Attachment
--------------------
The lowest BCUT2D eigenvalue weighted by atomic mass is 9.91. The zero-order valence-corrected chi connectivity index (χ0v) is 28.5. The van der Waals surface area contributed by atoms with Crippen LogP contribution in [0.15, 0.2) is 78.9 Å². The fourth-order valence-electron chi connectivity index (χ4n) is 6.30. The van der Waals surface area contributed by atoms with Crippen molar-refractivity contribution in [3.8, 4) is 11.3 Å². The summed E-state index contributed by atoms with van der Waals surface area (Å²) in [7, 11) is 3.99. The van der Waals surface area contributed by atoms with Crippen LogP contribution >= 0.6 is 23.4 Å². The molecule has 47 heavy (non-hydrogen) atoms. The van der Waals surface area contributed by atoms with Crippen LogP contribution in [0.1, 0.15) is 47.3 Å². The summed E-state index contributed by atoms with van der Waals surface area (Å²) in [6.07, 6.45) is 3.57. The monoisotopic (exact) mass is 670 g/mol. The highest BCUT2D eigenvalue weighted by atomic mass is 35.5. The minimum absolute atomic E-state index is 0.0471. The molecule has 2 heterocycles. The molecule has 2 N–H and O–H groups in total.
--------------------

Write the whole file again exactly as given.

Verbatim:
The lowest BCUT2D eigenvalue weighted by atomic mass is 9.91. The zero-order valence-corrected chi connectivity index (χ0v) is 28.5. The van der Waals surface area contributed by atoms with Crippen LogP contribution in [0.15, 0.2) is 78.9 Å². The fourth-order valence-electron chi connectivity index (χ4n) is 6.30. The van der Waals surface area contributed by atoms with Crippen molar-refractivity contribution in [3.8, 4) is 11.3 Å². The summed E-state index contributed by atoms with van der Waals surface area (Å²) in [7, 11) is 3.99. The van der Waals surface area contributed by atoms with Crippen LogP contribution >= 0.6 is 23.4 Å². The molecule has 47 heavy (non-hydrogen) atoms. The van der Waals surface area contributed by atoms with Crippen LogP contribution in [0.1, 0.15) is 47.3 Å². The summed E-state index contributed by atoms with van der Waals surface area (Å²) in [6.07, 6.45) is 3.57. The monoisotopic (exact) mass is 670 g/mol. The highest BCUT2D eigenvalue weighted by atomic mass is 35.5. The minimum absolute atomic E-state index is 0.0471. The molecule has 2 heterocycles. The molecule has 2 N–H and O–H groups in total.